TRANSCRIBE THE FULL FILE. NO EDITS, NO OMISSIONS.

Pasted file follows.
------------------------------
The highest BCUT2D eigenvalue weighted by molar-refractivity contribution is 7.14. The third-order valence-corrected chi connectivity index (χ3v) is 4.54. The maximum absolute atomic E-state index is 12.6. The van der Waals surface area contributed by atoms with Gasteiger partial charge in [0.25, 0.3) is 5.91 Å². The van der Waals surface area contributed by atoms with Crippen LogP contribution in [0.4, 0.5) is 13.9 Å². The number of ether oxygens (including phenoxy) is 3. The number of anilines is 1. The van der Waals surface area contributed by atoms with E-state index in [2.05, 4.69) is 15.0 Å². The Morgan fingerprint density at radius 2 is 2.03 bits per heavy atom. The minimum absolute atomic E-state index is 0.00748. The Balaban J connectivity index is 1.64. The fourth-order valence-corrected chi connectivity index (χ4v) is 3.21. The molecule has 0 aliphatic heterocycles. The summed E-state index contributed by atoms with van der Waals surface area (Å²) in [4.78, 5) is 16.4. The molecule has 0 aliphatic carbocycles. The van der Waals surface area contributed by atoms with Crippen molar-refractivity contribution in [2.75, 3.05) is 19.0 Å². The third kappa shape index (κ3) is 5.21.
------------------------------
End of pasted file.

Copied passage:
The highest BCUT2D eigenvalue weighted by molar-refractivity contribution is 7.14. The third-order valence-corrected chi connectivity index (χ3v) is 4.54. The maximum absolute atomic E-state index is 12.6. The van der Waals surface area contributed by atoms with Gasteiger partial charge in [0.25, 0.3) is 5.91 Å². The van der Waals surface area contributed by atoms with Crippen LogP contribution in [0.4, 0.5) is 13.9 Å². The number of ether oxygens (including phenoxy) is 3. The number of anilines is 1. The van der Waals surface area contributed by atoms with E-state index in [2.05, 4.69) is 15.0 Å². The Morgan fingerprint density at radius 2 is 2.03 bits per heavy atom. The minimum absolute atomic E-state index is 0.00748. The Balaban J connectivity index is 1.64. The fourth-order valence-corrected chi connectivity index (χ4v) is 3.21. The molecule has 0 aliphatic heterocycles. The summed E-state index contributed by atoms with van der Waals surface area (Å²) in [4.78, 5) is 16.4. The molecule has 0 aliphatic carbocycles. The van der Waals surface area contributed by atoms with Crippen molar-refractivity contribution in [2.75, 3.05) is 19.0 Å². The third kappa shape index (κ3) is 5.21.